Editorial Notes

How They Play with the Great Slogans

(December 1931)

Written: December 1931.
Source: The Militant, Vol. IV No. 37 (Whole No. 96), 26 December 1931, p. 4.
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The slogans of the Opposition travel a uniform course in the Communist International. First they are denounced as counter-revolutionary; then they are smuggled into the official policy in mutilated form and misapplied. This is happening now to the slogan advanced nearly two years ago by comrade Trotsky for economic collaboration between the capitalist countries and the Soviet Union and the extension of long-term credits. A great deal of ink was spilled in demonstrating the counter-revolutionary nature of this slogan. It was hailed on more than one occasion as the final proof of the “complete renegacy of the Trotskyites”. Now things are beginning to loak a little different. The logic of the situation has again collided with the official policy. They are again beginning, in a cautious, surreptitious back-door manner, to appropriate an idea from the Opposition. We hear more and more talk about the necessity of credits to the Soviet Union.

In the New York Herald Tribune for December 11th there appeared a letter from the “Friends of the Soviet Union”, signed by the national secretary, Marcel Scherer. Among other things it says the following:

“The Friends of the Soviet Union today are working for the immediate recognition of the Soviet government by the United States government, free trade relations and the extension of credits. This would bring vast Soviet orders to American factories – at the rate of $1,000,000 of orders daily – and would give employment to hundreds of thousands of unemployed workers.” (Our emphasis)

That argument – as far as it goes – is unassailable. The trouble with it is that it presents only one side of the question, it is put forward by an improper agency and it is directed to the wrong address. The slogan should be addressed to the workers, rather than to the bourgeois press. It should be put forward by the party, instead of a cover organization the chief function of which is to provide a hunting ground for careerists and false friends of the Soviet Union who will desert it at the first sign of real danger. And it should emphasize also the need of the Soviet Union for economic collaboration with the advanced capitalist countries – enforced by the demand of the workers – in order that it may build its industry quickly and thus strengthen the economic foundations of the workers’ rule.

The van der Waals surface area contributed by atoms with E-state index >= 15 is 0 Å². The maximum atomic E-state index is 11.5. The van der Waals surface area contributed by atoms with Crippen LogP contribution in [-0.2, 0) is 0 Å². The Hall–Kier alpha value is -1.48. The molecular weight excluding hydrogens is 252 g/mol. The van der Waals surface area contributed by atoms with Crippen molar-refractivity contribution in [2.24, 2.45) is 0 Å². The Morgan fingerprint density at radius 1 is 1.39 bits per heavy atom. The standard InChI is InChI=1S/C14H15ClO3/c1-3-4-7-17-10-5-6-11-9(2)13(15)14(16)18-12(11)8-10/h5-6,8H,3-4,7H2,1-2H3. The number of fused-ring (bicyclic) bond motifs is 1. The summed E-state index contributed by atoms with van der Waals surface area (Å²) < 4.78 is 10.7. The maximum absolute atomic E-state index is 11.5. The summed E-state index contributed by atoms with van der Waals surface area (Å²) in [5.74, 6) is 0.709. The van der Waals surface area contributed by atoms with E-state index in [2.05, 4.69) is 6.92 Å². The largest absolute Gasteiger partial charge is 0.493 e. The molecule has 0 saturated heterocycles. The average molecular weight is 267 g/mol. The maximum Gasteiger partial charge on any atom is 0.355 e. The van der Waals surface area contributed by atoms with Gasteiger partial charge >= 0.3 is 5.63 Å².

To appeal to the workers for a slogan of long-term credits on the ground of their own immediate material interest in the alleviation of unemployment is quite correct. Its practicality in this respect can be easily demonstrated. And such an appeal to the material interest of the workers will move them faster, and in far greater numbers, than a thousand abstract arguments about the defense of the Soviet Union. But to develop the political implications of the movement and to strengthen its international spirit it is necessary to show to the workers that by helping themselves they are also helping the workers of the Soviet Union. This is the way to strengthen the bonds of internationalism; to make the workers feel that they are participating in the great economic advances of the Workers’ state, not merely watching them from the sidelines. By presenting the slogan of the Opposition in its double aspect, and organizing a proletarian mass movement around it, the workers will begin to identify their own welfare with the fate of the Soviet Union. This is the chief aim and the chief value of the slogan.

Of course, one cannot talk in this straightforward and Marxist manner while the workers are being deluded with the fiction that Russia can build socialism alone without any outside help. It is this harmful fiction that stands in the way of a genuine application of the slogan and the organization of a great international movement around it. That is why it is sneaked in, distorted and then promulgated in a polite letter to the bourgeois press by a worthless substitute organization which – out of “friendship” for the Soviet Union – ought to be abolished.

But that is the way they do things. That is the way they play with the great slogans. But in spite of that the slogan of economic collaboration and long-term credits corresponds to reality. Its timeliness grows more obvious with every accentuation of the unemployment situation in the capitalist countries and the increasing difficulties in Soviet economy, which arise in part from the world economic crisis of capitalism. For that reason it will make its way through all machinations. The “counter-revolutionary slogan of Trotskyism” must and will become one of the international slogans of the Communist workers.

Last updated on: 22.2.2013